How to Get Hooked on Fermentation With Chef Brad Hendrickson

The Curve is dedicated to exploring and feeling out the corners of complex, multi-dimensional, often hierarchical and always completely random subjects. The aim is to inform readers – in progressive, graduating fashion – on everything from gin and poems to cheeseburgers and trees.

Today, we speak with Brad Hendrickson, owner/chef at Biota Fermentation, about how to foster and feed a healthy fermentation addiction.


“Even though fermentation is all around us, people are unaware they are already enjoying the fruits of the labor from microbes. Things that we often don’t think about include coffee, tea, chocolate, cheese, bread and of course alcohol. Something I would suggest for a beginner is to try our mustards! Both our Charcuterie Mustard and our Grapefruit Mustarda are live ferments. Mustard was traditionally naturally fermented and Biota Fermentation has gone back to basics with a modern interpretation. Both are delicious on a sandwich, in salad dressings or, to go a step further, use it in rubs or marinades.”


“Once you get hooked on fermentation, it is quite the slippery slope. Start looking for the more unique products like Nato, a Japanese fermented soy bean characteristically know for the snotty, stringy trails made from the yeast. Biota Fermentation always has fun, less scary ferments. One of my favourites is our Garlic Miso Zuke. It is garlic that has been fermented in a miso bed. The miso’s bacteria and yeast render the garlic a beautiful earthy-sweet taste, almost like roasted garlic, with a soft garlic backbone without the astringent garlic flavour. It is awesome in miso soup, Butter Miso Pasta, or anywhere else you would use miso.”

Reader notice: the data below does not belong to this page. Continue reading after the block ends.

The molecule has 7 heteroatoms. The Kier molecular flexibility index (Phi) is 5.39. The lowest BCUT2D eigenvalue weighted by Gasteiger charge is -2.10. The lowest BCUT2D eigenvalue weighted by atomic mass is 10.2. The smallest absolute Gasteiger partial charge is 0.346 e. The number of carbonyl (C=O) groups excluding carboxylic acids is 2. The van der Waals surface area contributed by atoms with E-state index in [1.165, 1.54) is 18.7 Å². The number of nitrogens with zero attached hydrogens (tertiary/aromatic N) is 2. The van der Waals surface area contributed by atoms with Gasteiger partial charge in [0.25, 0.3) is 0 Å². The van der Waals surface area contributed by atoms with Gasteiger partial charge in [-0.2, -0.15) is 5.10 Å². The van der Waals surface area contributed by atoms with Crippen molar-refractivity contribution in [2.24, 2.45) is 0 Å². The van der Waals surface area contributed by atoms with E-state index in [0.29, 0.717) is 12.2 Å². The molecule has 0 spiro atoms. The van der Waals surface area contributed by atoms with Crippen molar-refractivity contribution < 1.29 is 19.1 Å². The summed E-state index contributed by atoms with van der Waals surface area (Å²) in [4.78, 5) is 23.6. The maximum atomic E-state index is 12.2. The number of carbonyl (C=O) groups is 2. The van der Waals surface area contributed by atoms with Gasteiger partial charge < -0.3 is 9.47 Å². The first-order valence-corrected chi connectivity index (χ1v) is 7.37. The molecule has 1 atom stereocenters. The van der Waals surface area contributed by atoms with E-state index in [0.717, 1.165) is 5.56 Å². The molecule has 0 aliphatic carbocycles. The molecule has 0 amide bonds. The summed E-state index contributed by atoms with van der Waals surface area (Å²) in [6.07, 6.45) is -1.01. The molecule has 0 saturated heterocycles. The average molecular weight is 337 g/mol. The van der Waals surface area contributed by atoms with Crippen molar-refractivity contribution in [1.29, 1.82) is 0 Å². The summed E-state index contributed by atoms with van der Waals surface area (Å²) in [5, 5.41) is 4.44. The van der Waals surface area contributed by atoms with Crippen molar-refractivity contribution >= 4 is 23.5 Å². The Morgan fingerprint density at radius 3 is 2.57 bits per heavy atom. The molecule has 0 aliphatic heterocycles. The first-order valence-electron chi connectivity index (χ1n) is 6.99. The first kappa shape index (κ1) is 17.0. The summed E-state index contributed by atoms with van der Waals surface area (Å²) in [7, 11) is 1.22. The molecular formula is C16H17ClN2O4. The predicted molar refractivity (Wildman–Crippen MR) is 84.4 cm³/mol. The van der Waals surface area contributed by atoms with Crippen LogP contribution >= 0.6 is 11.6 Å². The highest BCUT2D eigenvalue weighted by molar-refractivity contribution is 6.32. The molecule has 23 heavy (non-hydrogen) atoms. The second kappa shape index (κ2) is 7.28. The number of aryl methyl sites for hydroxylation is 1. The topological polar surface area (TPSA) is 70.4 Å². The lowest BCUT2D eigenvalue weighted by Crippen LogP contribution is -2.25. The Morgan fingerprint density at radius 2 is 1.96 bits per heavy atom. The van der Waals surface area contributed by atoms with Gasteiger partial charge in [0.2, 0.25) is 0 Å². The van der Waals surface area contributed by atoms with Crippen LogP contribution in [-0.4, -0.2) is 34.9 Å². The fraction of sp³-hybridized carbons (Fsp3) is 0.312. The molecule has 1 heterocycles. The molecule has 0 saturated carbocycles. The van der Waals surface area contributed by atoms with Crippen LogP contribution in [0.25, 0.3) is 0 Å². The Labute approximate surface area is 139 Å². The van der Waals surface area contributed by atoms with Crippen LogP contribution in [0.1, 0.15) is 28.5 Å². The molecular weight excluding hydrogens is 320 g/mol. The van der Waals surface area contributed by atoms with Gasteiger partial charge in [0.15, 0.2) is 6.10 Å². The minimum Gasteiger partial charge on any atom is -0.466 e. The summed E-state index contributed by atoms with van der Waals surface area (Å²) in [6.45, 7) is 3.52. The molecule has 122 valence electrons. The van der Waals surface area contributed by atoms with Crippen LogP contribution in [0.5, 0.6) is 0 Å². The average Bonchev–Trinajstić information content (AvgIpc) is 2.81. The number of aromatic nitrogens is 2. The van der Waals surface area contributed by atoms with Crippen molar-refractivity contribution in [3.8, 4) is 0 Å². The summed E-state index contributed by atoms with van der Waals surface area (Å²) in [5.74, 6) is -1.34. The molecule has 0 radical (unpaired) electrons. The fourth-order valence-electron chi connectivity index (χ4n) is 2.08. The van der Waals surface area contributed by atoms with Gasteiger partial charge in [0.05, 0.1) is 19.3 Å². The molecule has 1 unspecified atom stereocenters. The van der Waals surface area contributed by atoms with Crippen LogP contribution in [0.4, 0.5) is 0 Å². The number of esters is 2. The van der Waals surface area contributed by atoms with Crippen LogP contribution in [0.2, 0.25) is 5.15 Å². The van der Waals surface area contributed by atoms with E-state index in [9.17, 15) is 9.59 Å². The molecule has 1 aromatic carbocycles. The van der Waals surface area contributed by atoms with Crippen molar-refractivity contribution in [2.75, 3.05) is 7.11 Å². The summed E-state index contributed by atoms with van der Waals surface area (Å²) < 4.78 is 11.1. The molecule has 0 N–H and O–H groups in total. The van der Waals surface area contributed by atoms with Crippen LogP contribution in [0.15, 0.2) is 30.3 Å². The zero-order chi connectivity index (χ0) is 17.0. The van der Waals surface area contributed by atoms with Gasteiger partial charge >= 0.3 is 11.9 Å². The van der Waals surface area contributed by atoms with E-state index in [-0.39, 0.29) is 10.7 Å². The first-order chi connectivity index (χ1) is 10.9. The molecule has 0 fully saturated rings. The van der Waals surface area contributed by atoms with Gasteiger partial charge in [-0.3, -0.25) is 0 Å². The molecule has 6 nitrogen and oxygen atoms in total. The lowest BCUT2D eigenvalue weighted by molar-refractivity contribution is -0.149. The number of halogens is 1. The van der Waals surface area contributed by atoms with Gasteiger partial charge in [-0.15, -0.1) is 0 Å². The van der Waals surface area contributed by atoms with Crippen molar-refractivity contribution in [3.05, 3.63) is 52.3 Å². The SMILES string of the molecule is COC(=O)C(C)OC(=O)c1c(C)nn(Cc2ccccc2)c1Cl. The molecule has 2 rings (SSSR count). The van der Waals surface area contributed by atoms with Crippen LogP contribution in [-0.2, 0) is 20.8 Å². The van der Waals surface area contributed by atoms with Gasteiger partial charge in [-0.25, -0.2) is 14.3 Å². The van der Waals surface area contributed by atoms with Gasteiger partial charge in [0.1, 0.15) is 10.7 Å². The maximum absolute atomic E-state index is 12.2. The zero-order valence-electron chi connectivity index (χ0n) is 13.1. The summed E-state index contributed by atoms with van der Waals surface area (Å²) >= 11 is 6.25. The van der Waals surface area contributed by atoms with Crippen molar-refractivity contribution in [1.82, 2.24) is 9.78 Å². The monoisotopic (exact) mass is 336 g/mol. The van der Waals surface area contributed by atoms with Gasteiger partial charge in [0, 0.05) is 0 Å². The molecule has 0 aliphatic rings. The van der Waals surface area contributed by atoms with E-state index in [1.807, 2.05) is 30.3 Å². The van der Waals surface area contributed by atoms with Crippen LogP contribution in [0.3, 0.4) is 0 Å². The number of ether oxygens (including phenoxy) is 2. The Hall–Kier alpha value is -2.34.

”Now that you are hooked on fermentation, it’s time to start playing and experimenting on your own. But, before that, I would learn from an expert. If you are into learning about culturing and making plant based cheese, I would sign up for a class by Karen McAthy, the mastermind behind Blue Heron Creamery. I also do a workshop called “Introduction to Fermentation” several times throughout the year. Or look for the collaboration we are planning, ‘How to Cook with Ferments’.”

Extra Credit

Biota Kimchi Soup Recipe

1/4 Cup Dried Shiitake Mushrooms
1 Tbsp Mirin
2 Tbsp Oil
3/4 Cups Biota Napa Kimchi
2oz White Onion, sliced
2 each Green Onion, sliced
225g Medium Firm Tofu, diced
3 Cups Mushroom Broth
1 Tbsp Soy Sauce
1 Tbsp Gochujon
1/4 tsp Garlic, chopped
1/4 tsp Black Pepper, ground
Salt and Korean Chili Flakes to taste

Put on a pot of steamed rice.
Soak Mushrooms in hot water for 15 minutes.
Strain mushrooms and reserve the broth.
In a pot heat the oil on medium heat until hot.
Add the mushrooms and cook until they start to caramelize.
Deglaze the pot with the mirin.
Add the onions and cook for about 30 seconds, until the rawness of the onions is removed.
Now add the kimchi, green onions, tofu and the broth.
Bring to a simmer and cook for 15 minutes.
Finish with the remaining ingredients.
Serve in a bowl, garnish with green onions and enjoy with the steamed rice.

There is 1 comment

  1. I want to do this! Kimchi on grilled cheese is delicious with a bowl of tomato soup. I bought a jar of kimchi paste the other day for sandwiches and to put in salad dressing.

    It has been quite a long while since I made preserved salted lemons. I like using Meyer lemons.
    You can make a paste of them as well.
    Quite versatile.

    –Sister Teacher P

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